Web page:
Oscar Castillo
"Residential" Real Estate

Clairemont Homes for Sale

Clairemont,  CA


zip code92117

Click the "Listings" tab above and you will see all the Clairemont homes that are currently in the market for sale.


Clairemont includes the separate neighborhoods of North Clairemont, South Clairemont, Clairemont Mesa East and Clairemont Mesa West.  It is bordered by State Route 52 in the north, Interstate 805 in the east, Interstate 5 in the west, and the neighborhood of Linda Vista on the south.

The neighborhood was first developed in the post-war building boom of the 1950s.

In 1950, Carlos Tavares and Lou Burgener developed what became San Diego's largest post-war subdivision. Originally dubbed, "The Village Within a City".

With that being said, people started moving to Clairemont in May, 1951.

Clairemont's design represented a new concept in community living because it did not incorporate the traditional grid system of uniform blocks and streets. Instead, winding streets and scenic view lots took advantage of the canyons and bluffs overlooking Mission Bay. The first homes, built by Burgener and Tavares Construction Company, had highly customized floor plans.

The developers assembled the necessary acreage to develop Clairemont from three primary land holdings: the Peavey Cattle Ranch, Mission Bay Heights (owned by the Hazard Family), & Tecolote Heights (owned by Jack & Dan Danciger).

Before any homes were built in the new development, Tavares & Burgener invested $125,000 in off-street improvements including sewers, water, and access roads; this was necessary because the proposed development was not adjacent to any developed areas.

The original Subdivision map that used the name “Clairemont” for the first time was approved and recorded by the County of San Diego on October 16, 1950.  This is the area in Clairemont that includes Deerpark Dr., Burgener Blvd., and Grandview St. from Field St. to Jellett St. According to Burgener, "Between 1952 & 1954, seven homes were constructed a day".  It is also noted that Clairemont was the largest ongoing development of its kind in the country.

Due to the road structure, Clairemont was laid out in a Northern direction from which "North Clairemont" evolved. However, Clairemont also began to grow in an eastern direction. Clairemont's western side has a majority of family homes. There are several apartments in this area but not nearly as many in the eastern side. The eastern side has rows of apartments and duplexes scattered around the area east of Genesee Avenue.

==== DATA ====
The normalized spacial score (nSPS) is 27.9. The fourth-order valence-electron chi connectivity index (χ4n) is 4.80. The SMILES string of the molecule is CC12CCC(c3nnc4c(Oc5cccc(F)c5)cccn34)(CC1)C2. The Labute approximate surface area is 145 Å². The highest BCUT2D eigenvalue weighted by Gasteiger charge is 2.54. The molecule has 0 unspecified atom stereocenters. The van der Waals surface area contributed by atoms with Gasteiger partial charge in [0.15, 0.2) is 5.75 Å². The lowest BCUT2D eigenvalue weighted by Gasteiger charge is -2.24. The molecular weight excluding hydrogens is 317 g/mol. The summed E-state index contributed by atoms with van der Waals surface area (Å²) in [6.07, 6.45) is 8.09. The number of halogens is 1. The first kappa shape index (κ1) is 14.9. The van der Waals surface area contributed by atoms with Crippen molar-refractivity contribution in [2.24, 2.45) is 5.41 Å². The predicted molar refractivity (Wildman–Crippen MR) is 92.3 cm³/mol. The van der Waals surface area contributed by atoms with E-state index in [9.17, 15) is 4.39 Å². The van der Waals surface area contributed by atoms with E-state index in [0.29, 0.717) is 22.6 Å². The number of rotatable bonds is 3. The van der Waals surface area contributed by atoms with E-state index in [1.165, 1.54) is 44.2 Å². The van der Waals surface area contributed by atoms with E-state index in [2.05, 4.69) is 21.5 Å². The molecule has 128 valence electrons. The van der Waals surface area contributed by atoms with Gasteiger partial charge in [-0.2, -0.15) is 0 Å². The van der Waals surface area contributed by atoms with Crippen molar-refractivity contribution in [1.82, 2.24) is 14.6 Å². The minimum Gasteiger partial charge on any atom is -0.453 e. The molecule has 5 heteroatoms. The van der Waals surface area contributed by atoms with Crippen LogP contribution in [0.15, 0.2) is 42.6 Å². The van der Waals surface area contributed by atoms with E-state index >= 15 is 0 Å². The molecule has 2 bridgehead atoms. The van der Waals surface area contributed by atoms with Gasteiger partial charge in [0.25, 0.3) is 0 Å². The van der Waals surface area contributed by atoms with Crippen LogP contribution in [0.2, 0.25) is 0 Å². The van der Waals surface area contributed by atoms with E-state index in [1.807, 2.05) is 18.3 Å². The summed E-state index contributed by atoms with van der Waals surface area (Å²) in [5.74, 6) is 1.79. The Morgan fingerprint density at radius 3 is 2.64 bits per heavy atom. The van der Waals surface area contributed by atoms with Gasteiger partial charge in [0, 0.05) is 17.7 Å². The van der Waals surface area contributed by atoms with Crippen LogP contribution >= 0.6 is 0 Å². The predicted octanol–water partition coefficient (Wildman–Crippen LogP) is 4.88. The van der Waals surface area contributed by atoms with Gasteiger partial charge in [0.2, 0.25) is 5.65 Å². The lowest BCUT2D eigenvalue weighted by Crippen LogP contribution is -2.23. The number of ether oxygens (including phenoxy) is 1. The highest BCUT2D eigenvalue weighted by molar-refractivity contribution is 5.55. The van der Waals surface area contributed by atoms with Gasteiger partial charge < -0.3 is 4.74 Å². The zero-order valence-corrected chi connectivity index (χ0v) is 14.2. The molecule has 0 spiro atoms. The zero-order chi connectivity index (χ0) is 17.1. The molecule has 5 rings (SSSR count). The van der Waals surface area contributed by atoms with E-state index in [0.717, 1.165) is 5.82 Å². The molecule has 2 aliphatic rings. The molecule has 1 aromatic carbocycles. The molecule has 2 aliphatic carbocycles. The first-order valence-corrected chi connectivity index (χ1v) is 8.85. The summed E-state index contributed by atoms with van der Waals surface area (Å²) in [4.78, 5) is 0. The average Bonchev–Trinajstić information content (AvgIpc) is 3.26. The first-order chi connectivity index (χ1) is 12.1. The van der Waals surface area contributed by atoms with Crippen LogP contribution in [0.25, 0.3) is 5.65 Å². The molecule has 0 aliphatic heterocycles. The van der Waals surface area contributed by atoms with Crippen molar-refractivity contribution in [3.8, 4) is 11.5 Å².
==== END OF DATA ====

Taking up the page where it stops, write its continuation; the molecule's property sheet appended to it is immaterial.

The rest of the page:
Local architects, Harold Abrams, Benson Eschenbach and Richard George Wheeler, designed 20 floor plans for the first development of 500 homes. Built in South Clairemont, these deluxe houses featured spacious floorplans, large view windows, fireplaces, tiled bathrooms, paneling and the then latest kitchen built-ins.

After the WWII years of housing shortages, these homes sold quickly. Many of these homes now have updated more open floor plans and 2nd story additions as owners have remodeled the older designs. Many homes have upgraded backyards and patios which take advantage of the ocean breezes which come from nearby Mission Bay. Since much of Clairemont has no Homeowners Associations to enforce code in residential areas, residents have the freedom to park RV's or boats on the side of the property.

Within a few years, several thousand houses had been constructed, including single family homes, duplexes and apartments. Since Clairemont was somewhat removed from the city proper, commercial business and retail shopping, schools, libraries and other city amenities were designed into the overall plan. Although the concept of suburban living is commonplace today, this approach was considered novel and Tavares' vision for Clairemont had far-reaching implications for San Diego as it stretched the city limits outward and began the now familiar pattern of migration from city to suburb.

Today, the only land that remains vacant in Clairemont is San Clemente Canyon & Tecolote Canyon. Local residents rallied to save both canyons from development and were designated parks in the 1970s.

A small airport runway (Clairemont Drive) existed from Iroquois Street to just past Dakota Drive in the early aerial photos seen of the area.  Aeronautical charts of 1948 and 1951 show it was named San Diego Airpark with an unpaved runway length of 2,900 feet (880 m). Baker Street was the only access from Old Highway 101 (Morena Boulevard) up to the new subdivisions.

The 1950s and early 60's added many new shopping centers and access roads to crisscross the area. Many of the original shopping centers have been redeveloped.


Oscar Castillo


(858) 775-1057

DRE# 01140298






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